Rabbi Fohrman discusses the medrash and suggests we put ourselves into the eyes of Pharaoh's daughter to help us see that when we want to achieve something, God will help us find a way to do it.
Are we, through our prayers, able to convince God to change the course of history?
According to the simple meaning of the text, it seems God took Pharaoh's free will. Rabbi Fohrman argues that the precise language-- kaved/chazek--shows that God DID allow Pharaoh to pursue his vision
In this week's video, Rabbi Fohrman explores the 7th, the transitional, plague and argues that God played off of Pharaoh's ego to show Pharaoh, Egypt and the people of Israel only God is all-powerful
On the eve of battle, 4 groups can leave. Who are the 4 & what does it mean "allowed to go home"?
The Torah is a book of great drama, why does the narrative ends with a seemingly-unnecessary story about a random conquest of some towns?
In this video, Rabbi Fohrman contrasts the Torah's perspective of power and justice to the philosophy of Richard Nixon's famous line - "When the president does it, it is not illegal."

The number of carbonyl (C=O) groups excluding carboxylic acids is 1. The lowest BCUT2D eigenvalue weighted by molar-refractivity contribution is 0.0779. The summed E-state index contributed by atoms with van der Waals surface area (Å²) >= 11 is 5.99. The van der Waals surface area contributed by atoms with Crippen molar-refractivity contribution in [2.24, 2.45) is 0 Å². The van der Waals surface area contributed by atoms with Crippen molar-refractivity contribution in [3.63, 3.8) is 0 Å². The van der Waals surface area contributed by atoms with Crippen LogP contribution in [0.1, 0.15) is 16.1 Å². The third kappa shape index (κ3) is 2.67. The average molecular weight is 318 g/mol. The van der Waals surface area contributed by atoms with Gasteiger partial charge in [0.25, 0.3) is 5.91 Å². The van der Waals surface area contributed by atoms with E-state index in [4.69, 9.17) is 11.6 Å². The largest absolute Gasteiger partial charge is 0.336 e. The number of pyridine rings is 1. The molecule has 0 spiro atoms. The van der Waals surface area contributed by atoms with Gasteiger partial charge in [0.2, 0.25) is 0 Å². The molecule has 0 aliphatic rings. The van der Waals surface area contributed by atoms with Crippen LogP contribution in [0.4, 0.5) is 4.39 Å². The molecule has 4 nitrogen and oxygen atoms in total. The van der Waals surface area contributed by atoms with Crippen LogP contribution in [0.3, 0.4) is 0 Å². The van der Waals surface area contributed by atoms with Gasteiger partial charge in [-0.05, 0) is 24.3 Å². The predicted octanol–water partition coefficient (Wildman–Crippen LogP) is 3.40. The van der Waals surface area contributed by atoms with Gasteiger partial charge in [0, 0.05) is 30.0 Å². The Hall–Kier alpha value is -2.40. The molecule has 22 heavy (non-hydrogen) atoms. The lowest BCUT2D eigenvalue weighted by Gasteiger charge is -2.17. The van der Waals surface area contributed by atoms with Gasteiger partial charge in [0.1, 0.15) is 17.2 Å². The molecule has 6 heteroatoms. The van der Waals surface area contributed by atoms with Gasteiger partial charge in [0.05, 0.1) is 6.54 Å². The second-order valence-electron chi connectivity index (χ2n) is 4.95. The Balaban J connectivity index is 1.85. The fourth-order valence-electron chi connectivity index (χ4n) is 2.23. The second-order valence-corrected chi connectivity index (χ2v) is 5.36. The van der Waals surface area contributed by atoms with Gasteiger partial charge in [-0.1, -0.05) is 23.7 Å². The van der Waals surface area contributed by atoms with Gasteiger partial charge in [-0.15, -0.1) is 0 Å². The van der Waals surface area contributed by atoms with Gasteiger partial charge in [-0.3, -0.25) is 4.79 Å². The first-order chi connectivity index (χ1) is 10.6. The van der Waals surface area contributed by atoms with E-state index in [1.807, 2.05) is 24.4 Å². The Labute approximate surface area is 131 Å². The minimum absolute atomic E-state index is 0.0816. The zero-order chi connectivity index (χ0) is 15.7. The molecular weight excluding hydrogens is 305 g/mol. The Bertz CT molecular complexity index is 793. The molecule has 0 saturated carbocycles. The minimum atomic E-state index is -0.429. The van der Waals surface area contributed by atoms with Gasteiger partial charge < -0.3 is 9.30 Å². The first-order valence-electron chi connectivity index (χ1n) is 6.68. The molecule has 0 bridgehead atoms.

In this video, Rabbi Fohrman focuses on a bizarre question that Moshe asks God, "Why God, should you be angry at your people?" and reminds us that God and the nation of Israel are attached by destiny
Analyzing the request to live on Jordan's other side to understand true communication: Trust&Respect
Shoftim: The Line Between Murder And Apathy
The weird rituals of Yom Kippur sound magical… and irrational. How do they grant forgiveness for our sins?
After Israel sings a song of thanksgiving, curiously, Miriam then leads the women of the nation in a second song. Why?
This week, in Metzora, we'll dive a little deeper to find the meaning embedded in the strange rituals of becoming tahor, ritually pure.
Bamidbar should open with the stories of the desert, right? Evidently not. Why?
Is parsha Naso teaching us how we should treat our children?
What is the surprising connection between Eliezer and Samuel? Find out with Rabbi David Fohrman
Truly understanding the hidden meaning in Parshat Bereishit will provide insight to the entire Torah
What is the Bible trying to teach us with this focus on Jacob and the theme of deception?
In the tales of Isaac one thing becomes apparent: He's rarely the main character in his own stories!
In this week's parsha, what do we learn about the intense power Abraham had to influence others?
Rabbi Fohrman explores a midrash about God's names in this week's parsha
How can we understand, and relate, to the Children of Israel, a seemingly ungrateful, chutzpadik nation as it crosses the desert?
Reaching a stronger understanding of what Moses actually did to prevent him from entering the land
There's a perfect mirror between Jacob running away from Esav to when he reunites with his brother.
How do we reconcile Jacob's behavior, tricking his brother and lying to his father, with our vision of Yaakov as an ish emet, a man of truth?